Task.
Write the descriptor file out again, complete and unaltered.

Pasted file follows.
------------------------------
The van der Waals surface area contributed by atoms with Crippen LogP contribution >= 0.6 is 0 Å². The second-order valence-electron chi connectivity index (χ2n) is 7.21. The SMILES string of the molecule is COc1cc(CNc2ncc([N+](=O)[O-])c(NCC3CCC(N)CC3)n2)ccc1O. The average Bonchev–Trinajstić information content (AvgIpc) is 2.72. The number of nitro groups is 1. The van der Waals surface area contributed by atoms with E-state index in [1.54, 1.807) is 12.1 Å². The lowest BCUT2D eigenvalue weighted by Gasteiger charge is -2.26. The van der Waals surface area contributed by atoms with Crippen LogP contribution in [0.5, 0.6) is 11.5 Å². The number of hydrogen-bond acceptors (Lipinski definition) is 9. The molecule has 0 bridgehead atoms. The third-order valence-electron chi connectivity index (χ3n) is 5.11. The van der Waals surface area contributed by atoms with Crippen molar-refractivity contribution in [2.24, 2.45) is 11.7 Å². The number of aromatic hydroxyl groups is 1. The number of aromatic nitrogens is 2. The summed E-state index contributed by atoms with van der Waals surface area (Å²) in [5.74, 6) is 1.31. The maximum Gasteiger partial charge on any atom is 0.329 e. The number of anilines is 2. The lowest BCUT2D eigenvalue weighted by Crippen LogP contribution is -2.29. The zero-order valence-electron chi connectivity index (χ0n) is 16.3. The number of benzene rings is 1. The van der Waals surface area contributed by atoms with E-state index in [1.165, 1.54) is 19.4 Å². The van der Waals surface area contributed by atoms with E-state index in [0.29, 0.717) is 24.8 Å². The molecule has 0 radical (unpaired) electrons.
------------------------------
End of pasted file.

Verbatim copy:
The van der Waals surface area contributed by atoms with Crippen LogP contribution >= 0.6 is 0 Å². The second-order valence-electron chi connectivity index (χ2n) is 7.21. The SMILES string of the molecule is COc1cc(CNc2ncc([N+](=O)[O-])c(NCC3CCC(N)CC3)n2)ccc1O. The average Bonchev–Trinajstić information content (AvgIpc) is 2.72. The number of nitro groups is 1. The van der Waals surface area contributed by atoms with E-state index in [1.54, 1.807) is 12.1 Å². The lowest BCUT2D eigenvalue weighted by Gasteiger charge is -2.26. The van der Waals surface area contributed by atoms with Crippen LogP contribution in [0.5, 0.6) is 11.5 Å². The number of hydrogen-bond acceptors (Lipinski definition) is 9. The molecule has 0 bridgehead atoms. The third-order valence-electron chi connectivity index (χ3n) is 5.11. The van der Waals surface area contributed by atoms with Crippen molar-refractivity contribution in [2.24, 2.45) is 11.7 Å². The number of aromatic hydroxyl groups is 1. The number of aromatic nitrogens is 2. The summed E-state index contributed by atoms with van der Waals surface area (Å²) in [5.74, 6) is 1.31. The maximum Gasteiger partial charge on any atom is 0.329 e. The number of anilines is 2. The lowest BCUT2D eigenvalue weighted by Crippen LogP contribution is -2.29. The zero-order valence-electron chi connectivity index (χ0n) is 16.3. The number of benzene rings is 1. The van der Waals surface area contributed by atoms with E-state index in [1.165, 1.54) is 19.4 Å². The van der Waals surface area contributed by atoms with E-state index in [0.29, 0.717) is 24.8 Å². The molecule has 0 radical (unpaired) electrons.